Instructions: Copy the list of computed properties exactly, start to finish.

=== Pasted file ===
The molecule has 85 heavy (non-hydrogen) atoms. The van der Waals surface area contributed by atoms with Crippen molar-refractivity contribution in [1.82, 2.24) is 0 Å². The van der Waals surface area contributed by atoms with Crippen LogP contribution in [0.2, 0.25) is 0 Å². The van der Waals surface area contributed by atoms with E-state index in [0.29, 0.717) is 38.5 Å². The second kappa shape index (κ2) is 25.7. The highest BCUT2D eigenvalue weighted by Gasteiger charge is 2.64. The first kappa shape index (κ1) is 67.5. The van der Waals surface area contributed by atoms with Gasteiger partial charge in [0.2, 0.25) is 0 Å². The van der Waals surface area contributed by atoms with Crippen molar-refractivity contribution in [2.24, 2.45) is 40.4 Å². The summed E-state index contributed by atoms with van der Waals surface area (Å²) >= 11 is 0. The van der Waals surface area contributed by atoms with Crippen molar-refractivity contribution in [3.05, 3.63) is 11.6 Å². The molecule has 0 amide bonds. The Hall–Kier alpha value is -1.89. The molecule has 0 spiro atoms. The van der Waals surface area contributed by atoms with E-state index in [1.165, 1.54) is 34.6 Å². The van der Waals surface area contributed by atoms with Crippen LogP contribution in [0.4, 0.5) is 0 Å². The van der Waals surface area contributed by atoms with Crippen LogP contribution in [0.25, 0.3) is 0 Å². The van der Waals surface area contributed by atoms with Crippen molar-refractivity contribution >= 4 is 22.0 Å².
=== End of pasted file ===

The molecule has 85 heavy (non-hydrogen) atoms. The van der Waals surface area contributed by atoms with Crippen molar-refractivity contribution in [1.82, 2.24) is 0 Å². The van der Waals surface area contributed by atoms with Crippen LogP contribution in [0.2, 0.25) is 0 Å². The van der Waals surface area contributed by atoms with E-state index in [0.29, 0.717) is 38.5 Å². The second kappa shape index (κ2) is 25.7. The highest BCUT2D eigenvalue weighted by Gasteiger charge is 2.64. The first kappa shape index (κ1) is 67.5. The van der Waals surface area contributed by atoms with Gasteiger partial charge in [0.2, 0.25) is 0 Å². The van der Waals surface area contributed by atoms with Crippen molar-refractivity contribution in [2.24, 2.45) is 40.4 Å². The summed E-state index contributed by atoms with van der Waals surface area (Å²) >= 11 is 0. The van der Waals surface area contributed by atoms with Crippen molar-refractivity contribution in [3.05, 3.63) is 11.6 Å². The molecule has 0 amide bonds. The Hall–Kier alpha value is -1.89. The molecule has 0 spiro atoms. The van der Waals surface area contributed by atoms with E-state index in [1.165, 1.54) is 34.6 Å². The van der Waals surface area contributed by atoms with Crippen LogP contribution in [0.4, 0.5) is 0 Å². The van der Waals surface area contributed by atoms with Crippen LogP contribution in [0.25, 0.3) is 0 Å². The van der Waals surface area contributed by atoms with Crippen molar-refractivity contribution >= 4 is 22.0 Å².